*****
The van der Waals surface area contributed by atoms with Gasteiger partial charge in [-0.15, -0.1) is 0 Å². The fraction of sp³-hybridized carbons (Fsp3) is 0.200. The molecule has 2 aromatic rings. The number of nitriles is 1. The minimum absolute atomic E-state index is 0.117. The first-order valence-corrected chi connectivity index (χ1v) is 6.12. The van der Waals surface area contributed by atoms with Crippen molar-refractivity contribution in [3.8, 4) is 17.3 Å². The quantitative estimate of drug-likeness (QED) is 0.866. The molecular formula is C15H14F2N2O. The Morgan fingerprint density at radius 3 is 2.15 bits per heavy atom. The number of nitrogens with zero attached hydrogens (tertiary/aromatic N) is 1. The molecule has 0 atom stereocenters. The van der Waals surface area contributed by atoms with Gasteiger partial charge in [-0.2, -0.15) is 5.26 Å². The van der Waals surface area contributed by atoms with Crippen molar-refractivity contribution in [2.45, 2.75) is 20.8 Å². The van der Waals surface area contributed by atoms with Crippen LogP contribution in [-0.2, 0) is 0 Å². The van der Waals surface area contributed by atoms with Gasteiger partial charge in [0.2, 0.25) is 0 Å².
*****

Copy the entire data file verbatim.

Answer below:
The van der Waals surface area contributed by atoms with Gasteiger partial charge in [-0.15, -0.1) is 0 Å². The fraction of sp³-hybridized carbons (Fsp3) is 0.200. The molecule has 2 aromatic rings. The number of nitriles is 1. The minimum absolute atomic E-state index is 0.117. The first-order valence-corrected chi connectivity index (χ1v) is 6.12. The van der Waals surface area contributed by atoms with Crippen molar-refractivity contribution in [3.8, 4) is 17.3 Å². The quantitative estimate of drug-likeness (QED) is 0.866. The molecular formula is C15H14F2N2O. The Morgan fingerprint density at radius 3 is 2.15 bits per heavy atom. The number of nitrogens with zero attached hydrogens (tertiary/aromatic N) is 1. The molecule has 0 atom stereocenters. The van der Waals surface area contributed by atoms with Gasteiger partial charge in [-0.2, -0.15) is 5.26 Å². The van der Waals surface area contributed by atoms with Crippen molar-refractivity contribution in [2.45, 2.75) is 20.8 Å². The van der Waals surface area contributed by atoms with Crippen LogP contribution in [-0.2, 0) is 0 Å². The van der Waals surface area contributed by atoms with Gasteiger partial charge in [0.2, 0.25) is 0 Å².